Review snippets taken from David Sackllah’s review over at Consequence Of Sound
When it comes to techno, quality is at times associated with cleanness, where one can make out every break, hi-hat, or snare. There is a pristine sheen that creates a seamless through-line, hiding any of the cracks underneath. Throughout his career, Manchester producer Andy Stott has thrived in those cracks, using distortion to craft sound that is creaking, eroding, and falling apart. By putting these imperfections front and center, Stott has mastered the sound of disintegration, illuminating the beauty that lies in the broken.
Stott’s darker, deconstructive technique falls in line with contemporaries like the horror soundtrack inspirations of Haxan Cloak and Raime or the throbbing, discordant electronic of Demdike Stare. The latter’s Miles Whittaker has been a frequent collaborator with Stott under the moniker Millie & Andrea, from which the duo found a way to indulge the energetic, fun aspect of their sensibilities on 2014’s Drop the Vowels. As this type of sound expands, it becomes clear how a producer like Stott is able to successfully remix artists as disparate as Panda Bear and the doom metal group Batillus, without either feeling like a gimmick. In between the bright melodies and suffocating darkness lies Stott’s middle ground.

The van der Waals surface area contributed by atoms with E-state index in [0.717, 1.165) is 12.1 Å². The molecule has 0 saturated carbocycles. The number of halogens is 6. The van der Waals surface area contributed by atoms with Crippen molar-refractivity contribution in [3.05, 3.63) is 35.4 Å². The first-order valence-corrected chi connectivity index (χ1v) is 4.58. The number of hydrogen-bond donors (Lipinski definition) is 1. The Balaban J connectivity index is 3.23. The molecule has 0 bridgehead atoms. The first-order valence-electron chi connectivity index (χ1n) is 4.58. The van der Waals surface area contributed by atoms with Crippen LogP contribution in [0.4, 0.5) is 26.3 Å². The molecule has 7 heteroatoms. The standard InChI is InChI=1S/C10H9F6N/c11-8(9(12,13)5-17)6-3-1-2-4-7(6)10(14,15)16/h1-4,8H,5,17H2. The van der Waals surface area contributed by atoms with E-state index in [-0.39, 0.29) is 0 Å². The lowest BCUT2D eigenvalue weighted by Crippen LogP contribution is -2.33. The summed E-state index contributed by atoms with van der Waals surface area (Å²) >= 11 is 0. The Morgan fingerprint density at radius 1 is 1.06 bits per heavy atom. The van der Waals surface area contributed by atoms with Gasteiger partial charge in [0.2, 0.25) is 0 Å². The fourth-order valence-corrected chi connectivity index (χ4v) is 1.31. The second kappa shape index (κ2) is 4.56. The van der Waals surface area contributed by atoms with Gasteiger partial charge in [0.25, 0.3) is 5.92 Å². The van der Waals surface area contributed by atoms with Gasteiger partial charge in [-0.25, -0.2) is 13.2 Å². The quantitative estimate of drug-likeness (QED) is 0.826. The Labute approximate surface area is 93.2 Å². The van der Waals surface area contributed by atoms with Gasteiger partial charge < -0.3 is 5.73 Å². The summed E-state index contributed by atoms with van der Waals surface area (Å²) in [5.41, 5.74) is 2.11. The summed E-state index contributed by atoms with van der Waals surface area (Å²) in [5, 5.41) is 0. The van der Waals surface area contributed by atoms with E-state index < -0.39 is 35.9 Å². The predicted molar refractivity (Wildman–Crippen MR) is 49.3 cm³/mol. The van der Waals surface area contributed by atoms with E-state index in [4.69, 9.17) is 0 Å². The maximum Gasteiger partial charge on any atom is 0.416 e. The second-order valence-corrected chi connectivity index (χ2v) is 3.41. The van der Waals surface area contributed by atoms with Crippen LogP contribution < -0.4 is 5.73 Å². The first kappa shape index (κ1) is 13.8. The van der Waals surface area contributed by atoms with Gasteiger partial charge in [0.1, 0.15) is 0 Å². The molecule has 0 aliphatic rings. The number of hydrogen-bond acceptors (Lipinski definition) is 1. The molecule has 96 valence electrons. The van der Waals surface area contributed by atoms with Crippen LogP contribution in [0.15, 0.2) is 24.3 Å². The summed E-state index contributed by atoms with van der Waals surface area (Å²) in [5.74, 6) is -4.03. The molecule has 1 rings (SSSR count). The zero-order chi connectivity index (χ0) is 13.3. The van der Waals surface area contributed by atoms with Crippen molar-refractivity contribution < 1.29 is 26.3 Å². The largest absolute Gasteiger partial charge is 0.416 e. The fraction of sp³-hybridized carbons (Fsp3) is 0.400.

As a whole, Too Many Voices progresses on the themes of dissonance that Stott explored on his last solo album, 2014’s Faith in Strangers, pushing his sound further. If that album’s “Damage” sounded like TNGHT played through blown-out speakers, a song here like “Selfish” shows that trap/dubstep influence collapsing upon itself. Stott creates a claustrophobic atmosphere with a rapid-fire assault of breakbeats combined with repetitive vocal cries grasping for a resolution that just isn’t there. Stott excels in that tension, whether it’s on the hypnotic, lurching “First Night” or the foreboding creep of “Over”. Opener “Waiting For You”, a brief intro to the album, is nothing but conflict, as opposing sounds drop in and pop up almost haphazardly, portraying the inner turmoil of a mind at battle with itself, enveloped by a strange cacophony.